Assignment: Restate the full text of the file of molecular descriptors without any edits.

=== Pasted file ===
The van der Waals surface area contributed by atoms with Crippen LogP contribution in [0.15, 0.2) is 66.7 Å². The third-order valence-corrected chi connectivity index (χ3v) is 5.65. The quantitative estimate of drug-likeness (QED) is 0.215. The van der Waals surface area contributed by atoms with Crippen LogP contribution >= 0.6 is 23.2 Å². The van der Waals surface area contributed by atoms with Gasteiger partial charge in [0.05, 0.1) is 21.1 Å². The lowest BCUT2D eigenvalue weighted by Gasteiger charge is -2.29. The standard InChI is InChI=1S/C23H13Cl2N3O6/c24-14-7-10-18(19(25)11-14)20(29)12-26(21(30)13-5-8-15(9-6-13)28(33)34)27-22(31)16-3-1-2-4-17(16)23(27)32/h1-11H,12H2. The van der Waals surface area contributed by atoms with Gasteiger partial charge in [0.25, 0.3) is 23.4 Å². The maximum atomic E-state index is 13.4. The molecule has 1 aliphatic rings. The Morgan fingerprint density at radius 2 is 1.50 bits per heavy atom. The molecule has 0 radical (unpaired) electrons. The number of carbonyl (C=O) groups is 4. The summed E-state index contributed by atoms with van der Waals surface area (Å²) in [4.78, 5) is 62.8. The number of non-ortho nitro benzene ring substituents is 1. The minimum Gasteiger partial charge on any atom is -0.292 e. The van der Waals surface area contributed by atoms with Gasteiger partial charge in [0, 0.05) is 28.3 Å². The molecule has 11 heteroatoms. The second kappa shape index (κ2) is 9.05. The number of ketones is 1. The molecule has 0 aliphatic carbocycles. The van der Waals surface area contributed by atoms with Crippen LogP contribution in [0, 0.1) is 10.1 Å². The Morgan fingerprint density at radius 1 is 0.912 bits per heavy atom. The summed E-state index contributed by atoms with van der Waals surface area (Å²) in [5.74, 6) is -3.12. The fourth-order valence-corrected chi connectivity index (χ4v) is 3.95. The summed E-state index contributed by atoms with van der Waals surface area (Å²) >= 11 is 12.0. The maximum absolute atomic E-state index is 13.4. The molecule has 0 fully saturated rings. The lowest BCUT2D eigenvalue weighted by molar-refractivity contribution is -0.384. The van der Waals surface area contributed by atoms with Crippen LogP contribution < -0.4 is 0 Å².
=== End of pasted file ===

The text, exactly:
The van der Waals surface area contributed by atoms with Crippen LogP contribution in [0.15, 0.2) is 66.7 Å². The third-order valence-corrected chi connectivity index (χ3v) is 5.65. The quantitative estimate of drug-likeness (QED) is 0.215. The van der Waals surface area contributed by atoms with Crippen LogP contribution >= 0.6 is 23.2 Å². The van der Waals surface area contributed by atoms with Gasteiger partial charge in [0.05, 0.1) is 21.1 Å². The lowest BCUT2D eigenvalue weighted by Gasteiger charge is -2.29. The standard InChI is InChI=1S/C23H13Cl2N3O6/c24-14-7-10-18(19(25)11-14)20(29)12-26(21(30)13-5-8-15(9-6-13)28(33)34)27-22(31)16-3-1-2-4-17(16)23(27)32/h1-11H,12H2. The van der Waals surface area contributed by atoms with Gasteiger partial charge in [0.25, 0.3) is 23.4 Å². The maximum atomic E-state index is 13.4. The molecule has 1 aliphatic rings. The Morgan fingerprint density at radius 2 is 1.50 bits per heavy atom. The molecule has 0 radical (unpaired) electrons. The number of carbonyl (C=O) groups is 4. The summed E-state index contributed by atoms with van der Waals surface area (Å²) in [4.78, 5) is 62.8. The number of non-ortho nitro benzene ring substituents is 1. The minimum Gasteiger partial charge on any atom is -0.292 e. The van der Waals surface area contributed by atoms with Gasteiger partial charge in [0, 0.05) is 28.3 Å². The molecule has 11 heteroatoms. The second kappa shape index (κ2) is 9.05. The number of ketones is 1. The molecule has 0 aliphatic carbocycles. The van der Waals surface area contributed by atoms with Crippen LogP contribution in [0, 0.1) is 10.1 Å². The Morgan fingerprint density at radius 1 is 0.912 bits per heavy atom. The summed E-state index contributed by atoms with van der Waals surface area (Å²) in [5.74, 6) is -3.12. The fourth-order valence-corrected chi connectivity index (χ4v) is 3.95. The summed E-state index contributed by atoms with van der Waals surface area (Å²) >= 11 is 12.0. The maximum absolute atomic E-state index is 13.4. The molecule has 0 fully saturated rings. The lowest BCUT2D eigenvalue weighted by molar-refractivity contribution is -0.384. The van der Waals surface area contributed by atoms with Crippen LogP contribution < -0.4 is 0 Å².